A review of (re)insured industry profiles, coverage and clarity of wordings/extensions and dialogue with (re)insureds is the appropriate medicine to prevent future headaches. Allied to this, insurers looking to develop novel products including quarantine covers and bespoke BI and supply chain cover will need to consider careful tailoring to ensure appropriate cover is granted.
Allied to the corporate’s exposure to BI losses is its exposure to third party liability claims based on negligent exposure to disease (as in the case of employees bringing the disease into the workplace following travel abroad). Most corporates will have some form of contingency plans for pandemics and many will want to deliver measures that allow for optimal protection for their workforce. But whether these are appropriate is highly sensitive to the disease in question. And pandemics tend to be fast moving and can require rapid decision-making on the ground. Where (re)insurers underwrite policies (including employer’s liability covers) that may respond to such claims, a healthy risk management dialogue between insurer and insured can be prescribed. Are these processes and procedures actually fit for purpose? Are they consistently and adequately reviewed and updated? Will they enable the insured to rapidly assimilate and make decisions about diseases in a manner that enables effective and timely decisions about workforce exposure? What is the insured’s general attitude?
The travel industry has also seen some knock-on impact from Ebola. Travellers are more cautious, changing travel plans, airlines may become partially grounded. This risks cancellation claims and possible medical evacuation claims.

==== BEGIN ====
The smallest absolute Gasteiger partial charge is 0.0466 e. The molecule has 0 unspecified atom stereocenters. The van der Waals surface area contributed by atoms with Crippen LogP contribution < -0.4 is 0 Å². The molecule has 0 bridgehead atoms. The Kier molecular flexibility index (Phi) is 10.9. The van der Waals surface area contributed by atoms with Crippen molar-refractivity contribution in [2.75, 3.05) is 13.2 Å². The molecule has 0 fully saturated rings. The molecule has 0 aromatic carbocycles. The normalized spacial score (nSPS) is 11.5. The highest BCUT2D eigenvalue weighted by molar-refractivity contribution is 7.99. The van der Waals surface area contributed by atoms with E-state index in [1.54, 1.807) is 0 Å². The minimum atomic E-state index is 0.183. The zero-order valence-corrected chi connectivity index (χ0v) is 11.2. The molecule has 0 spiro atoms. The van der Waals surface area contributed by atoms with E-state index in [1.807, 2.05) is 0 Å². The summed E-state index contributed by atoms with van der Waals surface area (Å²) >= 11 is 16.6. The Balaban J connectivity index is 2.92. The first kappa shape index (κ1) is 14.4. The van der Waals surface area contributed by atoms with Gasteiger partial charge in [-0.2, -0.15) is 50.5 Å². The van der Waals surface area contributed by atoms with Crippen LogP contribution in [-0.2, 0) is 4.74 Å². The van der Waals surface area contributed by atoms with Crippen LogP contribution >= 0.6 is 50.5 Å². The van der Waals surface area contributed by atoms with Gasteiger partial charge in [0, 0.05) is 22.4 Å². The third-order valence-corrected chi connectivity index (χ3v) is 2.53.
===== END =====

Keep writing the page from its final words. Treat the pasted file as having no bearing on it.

Coverage for such claims will again depend upon individual policy terms. Coverage under many policies will turn on the advice given by the UK Foreign and Commonwealth Office (‘FCO’) at the time of booking. The FCO currently advises against non-essential travel to Liberia, Sierra Leone and Guinea and so bookings made prior to this guidance may be in scope for cancellation cover. However, given these destinations are not tourist hotspots, there is unlikely to be a deluge of claims. But the issue is worth considering in relation to possible spread of the disease to other African destinations (including Nigeria) or in relation to other pandemics. A broader set of advisory warnings on popular travel destinations could trigger a spike in cancellation claims.
The road ahead
The world is finally waking up and responding to the Ebola crisis in West Africa and the first tentative signs are emerging that new infections are slowing. Let us hope that this is a sign of better things to come. Whilst the crisis itself may ultimately have a limited financial impact for the (re)insurance industry, it is a timely reminder of the exposures disease and pandemic may entail. These require ongoing monitoring and management to ensure appropriate underwriting discipline is maintained and that appropriate steps are taken to control risks. For insureds, an ongoing monitoring existing insurance arrangements against coverage requirements is crucial to ensure exposures are managed and appropriately insured.
Should you have any specific questions relating to the impact of the Ebola crisis on your insurance or reinsurance business, you can contact Jamie Rogers, Helen Chapman or Victor Fornasier in our London office.